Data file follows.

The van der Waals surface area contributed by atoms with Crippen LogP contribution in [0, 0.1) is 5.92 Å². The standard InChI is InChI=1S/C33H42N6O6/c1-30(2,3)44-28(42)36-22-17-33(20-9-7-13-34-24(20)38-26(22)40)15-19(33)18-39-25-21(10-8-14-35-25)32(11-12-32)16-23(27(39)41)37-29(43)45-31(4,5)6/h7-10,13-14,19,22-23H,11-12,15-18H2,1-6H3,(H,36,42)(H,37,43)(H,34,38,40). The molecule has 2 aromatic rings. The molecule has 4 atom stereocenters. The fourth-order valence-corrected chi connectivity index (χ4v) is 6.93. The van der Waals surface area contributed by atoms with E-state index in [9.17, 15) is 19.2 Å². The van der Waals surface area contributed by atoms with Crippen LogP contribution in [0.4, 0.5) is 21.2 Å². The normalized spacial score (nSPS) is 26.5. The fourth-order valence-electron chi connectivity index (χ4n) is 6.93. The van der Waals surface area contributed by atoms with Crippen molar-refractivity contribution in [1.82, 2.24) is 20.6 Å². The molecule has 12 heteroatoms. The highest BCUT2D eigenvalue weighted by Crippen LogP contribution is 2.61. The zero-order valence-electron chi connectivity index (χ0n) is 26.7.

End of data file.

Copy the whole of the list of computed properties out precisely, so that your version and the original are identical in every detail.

The van der Waals surface area contributed by atoms with Crippen LogP contribution in [0, 0.1) is 5.92 Å². The standard InChI is InChI=1S/C33H42N6O6/c1-30(2,3)44-28(42)36-22-17-33(20-9-7-13-34-24(20)38-26(22)40)15-19(33)18-39-25-21(10-8-14-35-25)32(11-12-32)16-23(27(39)41)37-29(43)45-31(4,5)6/h7-10,13-14,19,22-23H,11-12,15-18H2,1-6H3,(H,36,42)(H,37,43)(H,34,38,40). The molecule has 2 aromatic rings. The molecule has 4 atom stereocenters. The fourth-order valence-corrected chi connectivity index (χ4v) is 6.93. The van der Waals surface area contributed by atoms with E-state index in [9.17, 15) is 19.2 Å². The van der Waals surface area contributed by atoms with Crippen LogP contribution in [0.4, 0.5) is 21.2 Å². The normalized spacial score (nSPS) is 26.5. The fourth-order valence-electron chi connectivity index (χ4n) is 6.93. The van der Waals surface area contributed by atoms with Crippen molar-refractivity contribution in [1.82, 2.24) is 20.6 Å². The molecule has 12 heteroatoms. The highest BCUT2D eigenvalue weighted by Crippen LogP contribution is 2.61. The zero-order valence-electron chi connectivity index (χ0n) is 26.7.